• Submit opioid prescriptions directly to a VA pharmacy for dispensing and recording in the patient’s electronic health record

It has been suggested that community providers should not be held to the same standards as the VA, because it would discourage participation in Choice.

What’s Next for the VA?

After significant lobbying on the part of Veterans Service Organizations (VSOs), an effort to fund the Veterans Choice Program that would have furthered eroded Veterans Health Administration (VHA) services, failed. Nine VSOs signed a letter to the Chairs of the Senate and House Veterans’ Affairs Committees protesting efforts to provide funds to private sector providers without adequately funding the VHA. Congress heeded these protests and passed a bill that would provide $2 billion for the Choice program until the end of fiscal year 2018 and $1.4 billion for the VA. Although this was a definite victory for those who support the VHA, the fight is not over.

Support to Limit VA’s Mission Gains Ground

FFVHC representatives in Washington, D.C. met with Senate and House Veterans Affairs Committee Staff during the August Congressional recess. In terms of proposals for Veterans Choice Program 2018 renewal, they learned that it appears that the idea to “Make Choice Cards Universal” is losing support but that “Limit the VA’s Core Mission to Foundational Conditions” and “Allow Choice Eligibility Based On A Composite Community Standard Metric” is gaining ground.

As FFVHC identified in our recent policy analysis, both of these ideas, if implemented, would hasten privatization of the VA.

Bill to Prevent VHA Funding Crisis

Senate Veterans Affairs Committee Ranking Member Jon Tester (D-MT) has developed a draft ‘Veterans Community Care Program” bill which aims to ensure that expensive, outsourced veterans’ care in the community does not bleed VHA dry. Every dollar increase in Choice allocations would be matched by a dollar increase in VHA. The VHA would continue to control utilization. Surveys would be required yearly of veterans’ satisfaction with, and time waiting for, care received via Choice and VHA.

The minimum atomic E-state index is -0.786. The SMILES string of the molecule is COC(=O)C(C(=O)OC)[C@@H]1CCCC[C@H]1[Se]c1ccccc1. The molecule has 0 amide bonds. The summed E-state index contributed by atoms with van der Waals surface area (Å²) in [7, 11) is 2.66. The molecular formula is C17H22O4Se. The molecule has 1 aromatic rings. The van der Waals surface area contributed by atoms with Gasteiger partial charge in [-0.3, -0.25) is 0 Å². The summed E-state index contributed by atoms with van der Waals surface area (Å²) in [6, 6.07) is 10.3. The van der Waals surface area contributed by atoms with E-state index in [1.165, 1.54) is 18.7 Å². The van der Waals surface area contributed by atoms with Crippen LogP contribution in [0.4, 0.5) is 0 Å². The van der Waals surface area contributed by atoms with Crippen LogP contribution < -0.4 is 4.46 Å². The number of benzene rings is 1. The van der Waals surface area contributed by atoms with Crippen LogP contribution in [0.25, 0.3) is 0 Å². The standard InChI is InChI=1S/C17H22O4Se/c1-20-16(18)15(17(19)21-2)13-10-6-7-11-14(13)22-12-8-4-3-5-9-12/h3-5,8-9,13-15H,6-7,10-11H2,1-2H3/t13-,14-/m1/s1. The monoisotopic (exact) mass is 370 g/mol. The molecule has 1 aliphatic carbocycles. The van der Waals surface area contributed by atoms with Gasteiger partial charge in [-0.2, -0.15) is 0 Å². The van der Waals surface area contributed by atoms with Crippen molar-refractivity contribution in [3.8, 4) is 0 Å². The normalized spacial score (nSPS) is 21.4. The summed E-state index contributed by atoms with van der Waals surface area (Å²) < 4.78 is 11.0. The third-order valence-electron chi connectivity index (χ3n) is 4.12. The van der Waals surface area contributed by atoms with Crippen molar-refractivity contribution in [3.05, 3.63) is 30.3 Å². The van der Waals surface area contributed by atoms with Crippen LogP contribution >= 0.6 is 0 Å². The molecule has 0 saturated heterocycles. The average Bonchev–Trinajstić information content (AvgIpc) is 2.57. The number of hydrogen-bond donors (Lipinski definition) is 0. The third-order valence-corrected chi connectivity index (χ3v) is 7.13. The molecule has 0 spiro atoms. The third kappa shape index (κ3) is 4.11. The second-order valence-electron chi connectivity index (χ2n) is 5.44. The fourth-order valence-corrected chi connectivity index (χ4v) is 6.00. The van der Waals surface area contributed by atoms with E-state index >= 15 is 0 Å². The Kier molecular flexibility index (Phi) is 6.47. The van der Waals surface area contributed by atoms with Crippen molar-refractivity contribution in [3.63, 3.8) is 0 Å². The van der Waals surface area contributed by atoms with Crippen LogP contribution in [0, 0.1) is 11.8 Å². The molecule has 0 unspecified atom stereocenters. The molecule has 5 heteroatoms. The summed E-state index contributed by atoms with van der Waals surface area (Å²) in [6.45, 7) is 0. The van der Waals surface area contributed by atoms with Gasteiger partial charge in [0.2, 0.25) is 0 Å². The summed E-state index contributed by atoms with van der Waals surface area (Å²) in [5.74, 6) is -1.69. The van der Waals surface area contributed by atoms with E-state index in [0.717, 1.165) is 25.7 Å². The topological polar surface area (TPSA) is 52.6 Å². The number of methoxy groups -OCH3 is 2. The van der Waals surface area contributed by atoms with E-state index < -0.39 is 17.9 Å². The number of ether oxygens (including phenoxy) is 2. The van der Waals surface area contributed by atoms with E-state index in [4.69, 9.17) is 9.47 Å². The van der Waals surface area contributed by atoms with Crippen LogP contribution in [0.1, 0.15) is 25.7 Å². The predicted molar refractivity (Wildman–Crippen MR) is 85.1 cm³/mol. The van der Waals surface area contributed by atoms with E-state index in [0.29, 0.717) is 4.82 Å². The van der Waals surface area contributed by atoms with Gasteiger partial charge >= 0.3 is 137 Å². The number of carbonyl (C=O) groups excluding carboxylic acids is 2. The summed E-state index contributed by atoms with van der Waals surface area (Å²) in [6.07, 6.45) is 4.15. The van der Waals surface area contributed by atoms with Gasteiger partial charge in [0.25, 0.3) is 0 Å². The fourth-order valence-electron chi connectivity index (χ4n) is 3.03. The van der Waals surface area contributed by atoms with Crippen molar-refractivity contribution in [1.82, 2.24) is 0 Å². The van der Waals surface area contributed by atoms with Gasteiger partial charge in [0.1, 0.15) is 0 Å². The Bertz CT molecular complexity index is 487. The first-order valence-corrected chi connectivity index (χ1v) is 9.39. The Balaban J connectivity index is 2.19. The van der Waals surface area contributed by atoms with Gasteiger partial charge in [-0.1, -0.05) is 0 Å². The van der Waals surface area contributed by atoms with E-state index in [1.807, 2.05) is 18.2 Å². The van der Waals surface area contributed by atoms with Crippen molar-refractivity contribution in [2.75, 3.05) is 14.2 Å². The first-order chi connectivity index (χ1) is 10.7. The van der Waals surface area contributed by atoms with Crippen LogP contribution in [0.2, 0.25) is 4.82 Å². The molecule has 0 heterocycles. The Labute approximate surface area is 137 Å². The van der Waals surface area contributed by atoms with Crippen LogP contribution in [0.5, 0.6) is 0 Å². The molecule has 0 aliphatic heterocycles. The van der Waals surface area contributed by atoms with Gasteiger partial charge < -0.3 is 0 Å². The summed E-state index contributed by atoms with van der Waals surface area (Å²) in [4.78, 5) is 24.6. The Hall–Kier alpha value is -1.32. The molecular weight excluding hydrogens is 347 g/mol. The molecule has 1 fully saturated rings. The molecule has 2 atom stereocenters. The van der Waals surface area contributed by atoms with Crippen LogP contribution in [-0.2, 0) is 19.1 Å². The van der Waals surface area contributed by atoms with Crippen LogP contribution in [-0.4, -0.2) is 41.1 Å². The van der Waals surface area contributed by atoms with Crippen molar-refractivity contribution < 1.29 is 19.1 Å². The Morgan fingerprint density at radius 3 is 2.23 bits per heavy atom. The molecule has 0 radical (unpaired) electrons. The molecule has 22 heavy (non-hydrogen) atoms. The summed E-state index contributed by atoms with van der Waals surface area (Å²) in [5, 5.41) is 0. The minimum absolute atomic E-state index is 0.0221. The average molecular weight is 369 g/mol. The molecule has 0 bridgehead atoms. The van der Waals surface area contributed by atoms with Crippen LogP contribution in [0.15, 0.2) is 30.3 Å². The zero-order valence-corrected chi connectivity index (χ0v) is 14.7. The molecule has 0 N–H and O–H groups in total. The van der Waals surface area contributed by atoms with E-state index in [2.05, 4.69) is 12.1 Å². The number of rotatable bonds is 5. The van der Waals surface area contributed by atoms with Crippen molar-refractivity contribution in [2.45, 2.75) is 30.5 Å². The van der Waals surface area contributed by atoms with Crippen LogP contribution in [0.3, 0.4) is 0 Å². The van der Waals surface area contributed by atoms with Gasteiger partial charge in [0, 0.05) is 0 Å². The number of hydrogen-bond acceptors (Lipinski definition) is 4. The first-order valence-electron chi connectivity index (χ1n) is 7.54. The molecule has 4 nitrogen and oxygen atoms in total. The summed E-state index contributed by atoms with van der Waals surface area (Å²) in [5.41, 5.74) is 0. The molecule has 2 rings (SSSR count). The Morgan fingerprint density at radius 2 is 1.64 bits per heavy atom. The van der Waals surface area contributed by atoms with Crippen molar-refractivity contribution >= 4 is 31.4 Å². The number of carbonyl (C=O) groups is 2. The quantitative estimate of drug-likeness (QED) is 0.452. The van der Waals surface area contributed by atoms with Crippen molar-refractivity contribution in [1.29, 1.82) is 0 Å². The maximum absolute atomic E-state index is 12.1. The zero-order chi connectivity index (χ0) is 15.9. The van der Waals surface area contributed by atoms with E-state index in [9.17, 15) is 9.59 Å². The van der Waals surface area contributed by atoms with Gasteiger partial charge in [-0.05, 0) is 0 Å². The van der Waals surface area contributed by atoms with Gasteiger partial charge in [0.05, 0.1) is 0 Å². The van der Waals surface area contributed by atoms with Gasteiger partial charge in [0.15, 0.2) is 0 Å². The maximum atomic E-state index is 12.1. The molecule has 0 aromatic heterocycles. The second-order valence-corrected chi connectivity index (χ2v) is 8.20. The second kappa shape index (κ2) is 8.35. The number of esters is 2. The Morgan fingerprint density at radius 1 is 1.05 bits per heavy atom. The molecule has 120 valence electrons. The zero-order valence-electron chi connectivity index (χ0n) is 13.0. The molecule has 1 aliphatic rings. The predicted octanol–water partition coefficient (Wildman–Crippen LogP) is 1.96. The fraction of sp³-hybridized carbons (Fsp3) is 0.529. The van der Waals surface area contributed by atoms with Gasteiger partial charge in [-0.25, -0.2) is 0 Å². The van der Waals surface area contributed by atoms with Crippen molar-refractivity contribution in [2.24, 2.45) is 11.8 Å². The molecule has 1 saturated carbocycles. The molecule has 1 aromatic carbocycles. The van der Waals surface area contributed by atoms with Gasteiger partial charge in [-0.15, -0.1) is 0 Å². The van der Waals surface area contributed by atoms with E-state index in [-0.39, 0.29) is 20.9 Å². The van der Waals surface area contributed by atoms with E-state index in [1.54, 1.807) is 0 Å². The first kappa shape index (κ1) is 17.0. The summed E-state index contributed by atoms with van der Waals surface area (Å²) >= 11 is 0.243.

$5 Billion to fill 45,000 Vacancies?

Senate Veterans Affairs Committee Member Bernie Sanders has introduced the The Strengthening Veterans Health Care Act of 2017. This bill would allocate $5 billion to the VA to hire more doctors, nurses and other medical professionals to fill these vacancies and ensure that veterans continue to get the best care in a timely manner.
These are the only proposals to “Strengthen the VA” (with more funding). They have yet to garner sufficient support to get beyond their respective Committees. Expect a contentious battle when Congress takes up the issue now that they’re back from recess.

 America’s Biggest Publicly Funded, Fully Integrated Health-Care System Is Under Attack

 The Veterans Health Administration is a successful example of a single-payer system in the United States. It’s time for progressives to defend it.

 In the Bay Area, public meetings critical of conservatives are not hard to find. But when about 200 San Francisco military veterans jammed into an auditorium in their city’s Veterans War Memorial Building in mid-April, they added diversity to the local “resistance.” Those in attendance—representatives of veterans-service organizations, patients of the Veterans Health Administration, health-policy experts, and local Congresswoman Nancy Pelosi—were trying to educate veterans and the public about proposals that could destroy a single-payer plan for 9 million Americans whose past military service, in combat and noncombat jobs, makes them eligible for VHA coverage. READ MORE